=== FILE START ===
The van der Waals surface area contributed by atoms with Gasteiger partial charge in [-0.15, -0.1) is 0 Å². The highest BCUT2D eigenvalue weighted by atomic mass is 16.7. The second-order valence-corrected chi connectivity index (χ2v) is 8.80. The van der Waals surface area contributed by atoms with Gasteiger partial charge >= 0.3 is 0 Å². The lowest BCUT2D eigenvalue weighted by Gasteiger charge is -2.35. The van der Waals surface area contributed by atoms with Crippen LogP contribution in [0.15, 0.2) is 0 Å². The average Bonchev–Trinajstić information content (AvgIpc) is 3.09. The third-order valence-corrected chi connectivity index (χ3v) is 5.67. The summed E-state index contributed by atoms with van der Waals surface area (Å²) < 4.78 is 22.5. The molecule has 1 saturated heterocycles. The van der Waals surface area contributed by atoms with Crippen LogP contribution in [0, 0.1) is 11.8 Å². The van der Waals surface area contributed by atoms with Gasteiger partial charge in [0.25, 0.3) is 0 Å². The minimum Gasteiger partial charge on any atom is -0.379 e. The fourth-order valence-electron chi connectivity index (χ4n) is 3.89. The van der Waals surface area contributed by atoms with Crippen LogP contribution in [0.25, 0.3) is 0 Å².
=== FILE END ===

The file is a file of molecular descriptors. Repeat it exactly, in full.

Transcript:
The van der Waals surface area contributed by atoms with Gasteiger partial charge in [-0.15, -0.1) is 0 Å². The highest BCUT2D eigenvalue weighted by atomic mass is 16.7. The second-order valence-corrected chi connectivity index (χ2v) is 8.80. The van der Waals surface area contributed by atoms with Gasteiger partial charge >= 0.3 is 0 Å². The lowest BCUT2D eigenvalue weighted by Gasteiger charge is -2.35. The van der Waals surface area contributed by atoms with Crippen LogP contribution in [0.15, 0.2) is 0 Å². The average Bonchev–Trinajstić information content (AvgIpc) is 3.09. The third-order valence-corrected chi connectivity index (χ3v) is 5.67. The summed E-state index contributed by atoms with van der Waals surface area (Å²) < 4.78 is 22.5. The molecule has 1 saturated heterocycles. The van der Waals surface area contributed by atoms with Crippen LogP contribution in [0, 0.1) is 11.8 Å². The van der Waals surface area contributed by atoms with Gasteiger partial charge in [0.25, 0.3) is 0 Å². The minimum Gasteiger partial charge on any atom is -0.379 e. The fourth-order valence-electron chi connectivity index (χ4n) is 3.89. The van der Waals surface area contributed by atoms with Crippen LogP contribution in [0.25, 0.3) is 0 Å².